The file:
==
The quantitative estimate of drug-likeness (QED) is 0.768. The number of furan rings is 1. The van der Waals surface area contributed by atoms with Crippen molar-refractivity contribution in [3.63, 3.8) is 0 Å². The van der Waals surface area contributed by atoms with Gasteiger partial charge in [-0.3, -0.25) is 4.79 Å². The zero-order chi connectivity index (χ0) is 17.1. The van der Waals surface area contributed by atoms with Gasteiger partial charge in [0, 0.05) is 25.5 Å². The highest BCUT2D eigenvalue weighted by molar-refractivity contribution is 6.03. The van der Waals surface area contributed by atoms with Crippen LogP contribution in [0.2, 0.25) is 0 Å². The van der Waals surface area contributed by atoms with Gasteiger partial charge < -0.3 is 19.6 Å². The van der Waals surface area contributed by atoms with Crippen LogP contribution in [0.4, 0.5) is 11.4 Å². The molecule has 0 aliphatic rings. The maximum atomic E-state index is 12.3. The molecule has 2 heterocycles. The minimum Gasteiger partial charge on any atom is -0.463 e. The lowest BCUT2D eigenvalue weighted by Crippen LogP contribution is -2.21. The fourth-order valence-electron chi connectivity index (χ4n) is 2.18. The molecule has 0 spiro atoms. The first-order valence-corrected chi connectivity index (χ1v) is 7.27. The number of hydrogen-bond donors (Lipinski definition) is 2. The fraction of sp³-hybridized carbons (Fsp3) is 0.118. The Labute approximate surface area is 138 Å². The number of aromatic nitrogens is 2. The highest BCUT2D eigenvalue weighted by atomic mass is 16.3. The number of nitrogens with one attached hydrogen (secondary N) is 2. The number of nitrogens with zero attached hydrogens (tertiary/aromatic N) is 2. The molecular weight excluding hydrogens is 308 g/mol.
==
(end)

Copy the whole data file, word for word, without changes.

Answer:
The quantitative estimate of drug-likeness (QED) is 0.768. The number of furan rings is 1. The van der Waals surface area contributed by atoms with Crippen molar-refractivity contribution in [3.63, 3.8) is 0 Å². The van der Waals surface area contributed by atoms with Gasteiger partial charge in [-0.3, -0.25) is 4.79 Å². The zero-order chi connectivity index (χ0) is 17.1. The van der Waals surface area contributed by atoms with Gasteiger partial charge in [0, 0.05) is 25.5 Å². The highest BCUT2D eigenvalue weighted by molar-refractivity contribution is 6.03. The van der Waals surface area contributed by atoms with Crippen LogP contribution in [0.2, 0.25) is 0 Å². The van der Waals surface area contributed by atoms with Gasteiger partial charge < -0.3 is 19.6 Å². The van der Waals surface area contributed by atoms with Crippen LogP contribution in [0.4, 0.5) is 11.4 Å². The molecule has 0 aliphatic rings. The maximum atomic E-state index is 12.3. The molecule has 2 heterocycles. The minimum Gasteiger partial charge on any atom is -0.463 e. The lowest BCUT2D eigenvalue weighted by Crippen LogP contribution is -2.21. The fourth-order valence-electron chi connectivity index (χ4n) is 2.18. The molecule has 0 spiro atoms. The first-order valence-corrected chi connectivity index (χ1v) is 7.27. The number of hydrogen-bond donors (Lipinski definition) is 2. The fraction of sp³-hybridized carbons (Fsp3) is 0.118. The Labute approximate surface area is 138 Å². The number of aromatic nitrogens is 2. The highest BCUT2D eigenvalue weighted by atomic mass is 16.3. The number of nitrogens with one attached hydrogen (secondary N) is 2. The number of nitrogens with zero attached hydrogens (tertiary/aromatic N) is 2. The molecular weight excluding hydrogens is 308 g/mol.